‘Florence on the Elbe’ no stranger to disaster but Saxons refuse to go under
Today’s Dresden is a beautiful city showing a confident edge
A view of the central railway station in Dresden. The station won the ‘large city station’ category, managing to combine the splendour of past epochs with the demands of modern functionality. Photograph: Arno Burgi/Epa
Look left as you enter the Saxon state parliament in Dresden and you’ll see a round plaque recalling the disaster of August 2002.
A week of heavy rain caused the majestic river Elbe to burst its banks and swamp the Saxon parliament, the train station, the Semper opera house, the Zwinger museum. Priceless cultural treasures were at risk, not to mention a dozen years of expensive rebuilding work since German unification.
This city is no stranger to disaster: in February 1945 Allied bombers obliterated the old town, dubbed “Florence on the Elbe”, killing an estimated 100,000 people. Seven decades after that fateful night the rebuilding work continues – to repair damage caused by that firebomb attack but also the 2002 floods and a second Elbe flood last year.
No matter how bad it got, however, the Saxons refused to go under. Visit Dresden today and you’ll find a beauty more ragged than in the pre-war years, but with a confident edge. Saxony’s second city Leipzig, meanwhile, has been dubbed “Hypezig” as the hipsters and property developers move in, looking for the next Berlin.
His campaign has followed the Merkel method, pitching himself to voters as the embodiment of stability and promising efforts to reduce the 10.5 per cent jobless rate. “We’re a good example of how to do austerity,” he said, “not just running up debts to generate growth but generating growth without debt.”
For a decade Saxony has presented balanced budgets and rivals Bavaria for one of the lowest levels of per capita debt. At the same time some 40 per cent of Saxony’s budget is financed by externals sources: EU funds and the inner-German transfers.
Tillich owes his rise to power in 2008 to the collapse of the state-owned SachsenLB bank, a prominent victim of the banking crisis. It failed after what Germany’s financial regulator called a “shatteringly large discrepancy” between total bank equity and some €40 billion assets managed by its Dublin subsidiary, SachsenLB Europe. A subsequent investigation put considerable blame on the bank’s board in Germany and the bank was sold off, but its debts – €2.75 billion in a worst-case scenario – were left with the Saxon taxpayer.
“Our lesson from the episode is that the state is not the better banker or businessman and now we have just two state-owned concerns, the winery and Meissen porcelain,” Tillich told The Irish Times. “The bitter result is that it is irrelevant that it was Ireland, but it was more attractive to optimise [the bank’s business] there.”
This weekend’s Saxon election is likely to mark the first state parliament debut of the Alternative für Deutschland party. After launching last year as a euro crisis protest party, the Saxon branch has successful shifted to local themes, in particular budget cutbacks that have hit schools and police services.
From last year’s standing start the conservative-liberal AfD has performed well in two elections so far – polling nearly 7 per cent in 2013 federal election, compared to a national 4.8 per cent.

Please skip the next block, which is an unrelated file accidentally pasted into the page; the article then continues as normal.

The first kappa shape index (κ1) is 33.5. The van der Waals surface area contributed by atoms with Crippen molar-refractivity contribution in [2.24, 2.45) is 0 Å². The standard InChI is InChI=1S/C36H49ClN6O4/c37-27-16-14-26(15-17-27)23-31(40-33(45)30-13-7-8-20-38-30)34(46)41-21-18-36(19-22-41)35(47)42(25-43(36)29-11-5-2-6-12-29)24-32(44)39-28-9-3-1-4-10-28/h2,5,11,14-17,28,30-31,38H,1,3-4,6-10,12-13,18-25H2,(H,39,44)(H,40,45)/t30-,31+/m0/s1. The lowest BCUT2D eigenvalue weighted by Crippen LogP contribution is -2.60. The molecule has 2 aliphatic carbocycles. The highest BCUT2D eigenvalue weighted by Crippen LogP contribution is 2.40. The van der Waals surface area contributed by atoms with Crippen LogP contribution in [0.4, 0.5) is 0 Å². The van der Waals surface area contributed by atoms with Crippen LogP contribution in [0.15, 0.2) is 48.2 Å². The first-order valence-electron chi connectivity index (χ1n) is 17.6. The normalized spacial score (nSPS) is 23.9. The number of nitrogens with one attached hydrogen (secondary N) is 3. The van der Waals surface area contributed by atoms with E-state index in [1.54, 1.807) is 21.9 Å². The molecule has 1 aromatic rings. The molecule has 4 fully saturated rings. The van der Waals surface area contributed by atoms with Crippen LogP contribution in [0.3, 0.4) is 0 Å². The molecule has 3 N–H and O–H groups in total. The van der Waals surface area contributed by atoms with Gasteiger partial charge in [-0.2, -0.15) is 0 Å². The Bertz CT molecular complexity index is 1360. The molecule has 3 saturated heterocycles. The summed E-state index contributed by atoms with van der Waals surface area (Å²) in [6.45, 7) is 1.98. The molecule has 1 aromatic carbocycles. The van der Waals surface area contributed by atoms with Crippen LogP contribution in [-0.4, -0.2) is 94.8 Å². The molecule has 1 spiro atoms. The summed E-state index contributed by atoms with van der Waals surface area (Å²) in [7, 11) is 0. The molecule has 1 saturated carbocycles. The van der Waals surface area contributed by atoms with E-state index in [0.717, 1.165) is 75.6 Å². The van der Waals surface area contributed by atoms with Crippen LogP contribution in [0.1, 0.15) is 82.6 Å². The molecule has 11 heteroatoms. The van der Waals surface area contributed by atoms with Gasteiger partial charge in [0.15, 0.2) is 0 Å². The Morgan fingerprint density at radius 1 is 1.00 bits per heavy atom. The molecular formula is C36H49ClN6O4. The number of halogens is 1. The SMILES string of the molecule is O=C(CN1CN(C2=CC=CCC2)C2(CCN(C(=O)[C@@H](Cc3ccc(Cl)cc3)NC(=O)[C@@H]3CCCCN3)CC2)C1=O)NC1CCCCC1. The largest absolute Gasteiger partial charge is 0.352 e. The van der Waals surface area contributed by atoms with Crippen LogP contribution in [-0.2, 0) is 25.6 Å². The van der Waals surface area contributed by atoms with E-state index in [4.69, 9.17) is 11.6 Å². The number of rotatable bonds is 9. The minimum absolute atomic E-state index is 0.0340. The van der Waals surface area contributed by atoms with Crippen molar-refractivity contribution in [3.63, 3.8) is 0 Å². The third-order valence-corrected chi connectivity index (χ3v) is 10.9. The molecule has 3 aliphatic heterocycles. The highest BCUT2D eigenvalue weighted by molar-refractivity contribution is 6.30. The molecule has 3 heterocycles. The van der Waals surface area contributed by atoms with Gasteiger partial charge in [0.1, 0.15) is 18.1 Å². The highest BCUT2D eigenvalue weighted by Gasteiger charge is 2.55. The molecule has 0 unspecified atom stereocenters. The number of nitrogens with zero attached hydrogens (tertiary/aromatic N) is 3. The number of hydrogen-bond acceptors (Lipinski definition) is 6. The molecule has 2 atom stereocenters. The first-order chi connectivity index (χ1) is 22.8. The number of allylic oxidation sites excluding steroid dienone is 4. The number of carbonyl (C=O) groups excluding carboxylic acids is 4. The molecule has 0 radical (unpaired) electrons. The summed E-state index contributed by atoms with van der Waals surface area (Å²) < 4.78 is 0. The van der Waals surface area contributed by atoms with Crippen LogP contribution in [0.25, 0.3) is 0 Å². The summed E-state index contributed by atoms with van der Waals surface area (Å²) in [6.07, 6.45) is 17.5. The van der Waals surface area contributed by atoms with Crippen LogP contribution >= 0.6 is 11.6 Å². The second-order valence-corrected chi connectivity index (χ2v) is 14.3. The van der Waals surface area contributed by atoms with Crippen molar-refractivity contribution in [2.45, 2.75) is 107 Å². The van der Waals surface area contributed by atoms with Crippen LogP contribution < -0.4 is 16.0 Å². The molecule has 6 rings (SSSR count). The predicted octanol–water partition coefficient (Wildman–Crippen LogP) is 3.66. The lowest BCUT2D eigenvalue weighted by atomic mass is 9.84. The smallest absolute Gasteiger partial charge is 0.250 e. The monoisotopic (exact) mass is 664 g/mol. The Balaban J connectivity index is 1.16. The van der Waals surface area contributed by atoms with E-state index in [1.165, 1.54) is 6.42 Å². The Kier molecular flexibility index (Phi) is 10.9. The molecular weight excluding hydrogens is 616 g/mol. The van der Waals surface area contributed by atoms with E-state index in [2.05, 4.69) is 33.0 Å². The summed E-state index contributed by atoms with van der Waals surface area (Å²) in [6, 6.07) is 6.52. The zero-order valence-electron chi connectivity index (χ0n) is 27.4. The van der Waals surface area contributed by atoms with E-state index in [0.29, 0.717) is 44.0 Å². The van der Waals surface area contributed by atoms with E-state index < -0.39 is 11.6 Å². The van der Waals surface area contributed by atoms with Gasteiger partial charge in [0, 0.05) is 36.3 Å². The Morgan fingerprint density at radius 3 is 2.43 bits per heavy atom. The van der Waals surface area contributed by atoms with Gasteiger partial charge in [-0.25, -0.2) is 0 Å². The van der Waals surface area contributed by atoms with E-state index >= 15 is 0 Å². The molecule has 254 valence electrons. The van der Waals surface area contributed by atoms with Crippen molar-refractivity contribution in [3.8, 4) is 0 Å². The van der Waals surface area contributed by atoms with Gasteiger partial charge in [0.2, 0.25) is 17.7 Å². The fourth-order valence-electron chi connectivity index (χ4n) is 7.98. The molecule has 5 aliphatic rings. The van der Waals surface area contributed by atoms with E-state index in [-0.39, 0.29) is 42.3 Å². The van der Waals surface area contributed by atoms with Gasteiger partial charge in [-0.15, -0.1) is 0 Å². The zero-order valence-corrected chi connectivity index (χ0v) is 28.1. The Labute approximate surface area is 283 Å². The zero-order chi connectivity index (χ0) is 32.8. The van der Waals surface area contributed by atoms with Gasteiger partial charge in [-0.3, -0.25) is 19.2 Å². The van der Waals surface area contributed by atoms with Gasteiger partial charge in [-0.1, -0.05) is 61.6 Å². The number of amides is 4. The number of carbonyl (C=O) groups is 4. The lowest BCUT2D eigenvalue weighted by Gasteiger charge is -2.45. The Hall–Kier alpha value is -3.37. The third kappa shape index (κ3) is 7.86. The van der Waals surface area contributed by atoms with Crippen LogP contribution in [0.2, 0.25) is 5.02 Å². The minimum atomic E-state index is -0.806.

“Saxons are conservative in their mentality but, as eastern Germans, more open to new parties than in the west,” said Uwe Würlitzer, AfD general secretary in Saxony. “Many people support us saying, ‘we didn’t go on the streets 25 years ago for the political system we have now’.” But with slogans like “All power comes from the people” and “Migration needs clear rules”, critics suggest the AfD is trying to scoop up voters at both left and right political extremes by co-opting slogans both from the 1989 revolution and the neo-Nazi NPD.
Tillich dismisses the AfD as a “conglomeration of the discontented” but, with the CDU on 40 per cent in polls, it is likely to require a coalition partner.
Given his ailing coalition partner, the Free Democrats (FDP), Tillich may hook up instead with the Social Democratic Party (SPD), also struggling at just 14 per cent – a striking result in the state where the party was founded in 1869. A final, innovative coalition option with the Greens faces the hurdle of energy policy differences – in particular Saxony’s coal-mining revival. Only two parties don’t figure on Tillich’s coalition dance card. The first is the neo-Nazi NPD, first elected to the state parliament in 2004 and likely to be returned on Sunday amid a heated debate on rising numbers of asylum seekers, up 42 per cent in a year, and border crime issues: car thefts and a growing problem with Czech crystal meth.
“But Tillich’s cutbacks feed an emotional sense of insecurity and play into the far right’s hands.” Back in his office, Tillich doesn’t look like a man who expects to have to clear his desk on Monday evening. Instead he plans to re-establish Saxony as an engineering powerhouse in Europe that builds “the most precise watches and the fastest cars”.
He recalls a leading car executives tell him him that the industrious Swabians, around Stuttgart, feared only one people: the Saxons.
“I told him we would do our best to keep that fear alive,” said Tillich. “Before the war this region was one of the wealthiest and most prosperous in all of Europe and we’re aiming to be that again. We’re not just in this to take part, we’re in this to win.”